All aspects of the silk industry were minutely regulated by the Grande Fabrique;  entry into the trade was restricted by letters of mastership and the obligation to complete a chef d'oeuvre.  In this sense the weavers were a privileged workforce. The position of  journeymen (compagnons) and apprentices was likewise laid down, become progressively more complicated in 1667, 1737 and 1744. Only one apprentice could be employed at any one time, tied by contract, and his parents were obliged to pay a sum to his master. At the end of five years he would be eligible, on payment of 24 livres, to become a compagnon, and after five more years he could apply for mastership at 120 livres.  Journeymen could not be paid less than half the price of the product they made and, although they were bound to their masters by credit, advances were restricted. In reality  masters and journeymen worked side by side and their interests were closely bound together.

In addition the trade employed large numbers of auxillary workers: readers (liseuses) who transposed the patterns from point paper into simples, loopmakers, drawgirls, bobbin-winders (dévideuses) and remetteuses who mended damaged threads and cords. Four looms employed as many as seven auxiliaries, in addition to the weaver himself, his wife, journeyman and apprentice.  Most of these workers were women, young girls from the surrounding countryside on minute wages, who represented a transient (and potentially unreliable) source of labour.

Economic conditions

Real life: traditional workshop photographed in 
Spitalfields in 1895.
Many London silk weavers were of Huguenot ancestry.
Hamlets Local History Collection
The daily life of all  was narrowly dependent on the prosperity of "la manufacture". The classic researches of Justin Godart  [L'ouvrier en soie, 1899] showed that the silk industry was susceptible to the slightest slowing in the market. The narrow regulatory framework meant that it was difficult to adapt, for instance by making different kinds of cloth.  Even temporary changes,  like a period of mourning in the Court could be problematic and, from the 17th century onwards heavy dependence on exports meant that the trade was at the mercy of the international politics.  Godard identified no less than seventeen short-term "crises" between 1689 and 1791.  Even in the relatively prosperous years before the mid-century, prosperity could be threatened - for instance in 1729 when the Saone froze over and brought transportation to a halt.   For master weavers, whose enterprises were tightly restricted in size, unemployment or prolonged depression in silk prices could force sale of looms and threatened  destitution;  for journeymen, apprentices and servants indigence was an ever present threat.  Accounts preserved in the Lyon archives, with their minute itemisation of expenditure - salt, tobacco, a coat for the weaver -  reveal long hours and tight margins of survival. The rectors of the Charité in Lyon estimated that an unemployed worker in silk could be reduced to penury in a fortnight to a month and in 1725 high prices meant that the town was full of workers who "lived from day to day".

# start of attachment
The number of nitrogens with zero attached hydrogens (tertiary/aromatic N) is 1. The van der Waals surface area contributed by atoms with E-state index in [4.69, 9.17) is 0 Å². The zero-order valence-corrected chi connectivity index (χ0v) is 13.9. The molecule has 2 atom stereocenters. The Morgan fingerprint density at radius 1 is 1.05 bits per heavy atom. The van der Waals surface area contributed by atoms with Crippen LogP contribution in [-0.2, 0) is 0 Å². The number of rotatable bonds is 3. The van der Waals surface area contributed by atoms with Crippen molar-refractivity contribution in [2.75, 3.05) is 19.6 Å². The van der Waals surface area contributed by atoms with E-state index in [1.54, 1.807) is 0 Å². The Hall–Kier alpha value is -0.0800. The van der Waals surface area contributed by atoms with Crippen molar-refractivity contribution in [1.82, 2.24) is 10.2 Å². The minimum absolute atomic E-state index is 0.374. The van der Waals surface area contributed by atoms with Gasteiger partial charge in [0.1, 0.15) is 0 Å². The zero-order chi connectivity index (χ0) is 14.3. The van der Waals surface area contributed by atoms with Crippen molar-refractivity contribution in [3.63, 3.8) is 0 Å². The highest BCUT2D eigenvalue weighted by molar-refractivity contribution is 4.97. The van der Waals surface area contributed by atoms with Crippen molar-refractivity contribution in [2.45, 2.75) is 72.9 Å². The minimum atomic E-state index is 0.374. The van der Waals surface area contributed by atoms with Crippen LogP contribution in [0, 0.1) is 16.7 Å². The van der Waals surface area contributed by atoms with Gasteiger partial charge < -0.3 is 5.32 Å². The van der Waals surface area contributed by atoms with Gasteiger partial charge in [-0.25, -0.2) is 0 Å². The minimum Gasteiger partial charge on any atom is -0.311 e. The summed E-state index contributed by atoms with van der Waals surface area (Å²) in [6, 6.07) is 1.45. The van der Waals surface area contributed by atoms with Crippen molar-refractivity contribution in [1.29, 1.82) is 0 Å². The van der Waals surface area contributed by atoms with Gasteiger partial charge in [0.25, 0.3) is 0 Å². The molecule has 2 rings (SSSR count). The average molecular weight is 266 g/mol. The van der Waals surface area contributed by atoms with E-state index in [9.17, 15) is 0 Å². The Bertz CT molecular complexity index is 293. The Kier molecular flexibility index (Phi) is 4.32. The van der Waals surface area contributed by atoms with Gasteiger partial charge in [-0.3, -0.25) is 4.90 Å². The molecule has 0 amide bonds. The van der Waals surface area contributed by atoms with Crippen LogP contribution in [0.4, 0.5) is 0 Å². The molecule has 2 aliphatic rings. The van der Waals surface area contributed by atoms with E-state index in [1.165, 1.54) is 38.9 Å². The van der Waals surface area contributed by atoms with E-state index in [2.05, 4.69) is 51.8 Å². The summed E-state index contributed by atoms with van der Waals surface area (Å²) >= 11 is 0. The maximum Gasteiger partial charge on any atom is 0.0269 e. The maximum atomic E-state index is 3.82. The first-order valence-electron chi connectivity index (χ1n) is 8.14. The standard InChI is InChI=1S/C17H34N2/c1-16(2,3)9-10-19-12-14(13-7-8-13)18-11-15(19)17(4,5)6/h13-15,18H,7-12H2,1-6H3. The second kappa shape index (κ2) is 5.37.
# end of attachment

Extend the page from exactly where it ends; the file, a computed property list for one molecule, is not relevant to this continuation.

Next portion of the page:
Canut interiors : Histoire par images

See also:  

  Philippe Demoule, L'atelier du canut Lyonnais au XIXe siècle
Maison des canuts (museum), La Croix-Rousse, Lyon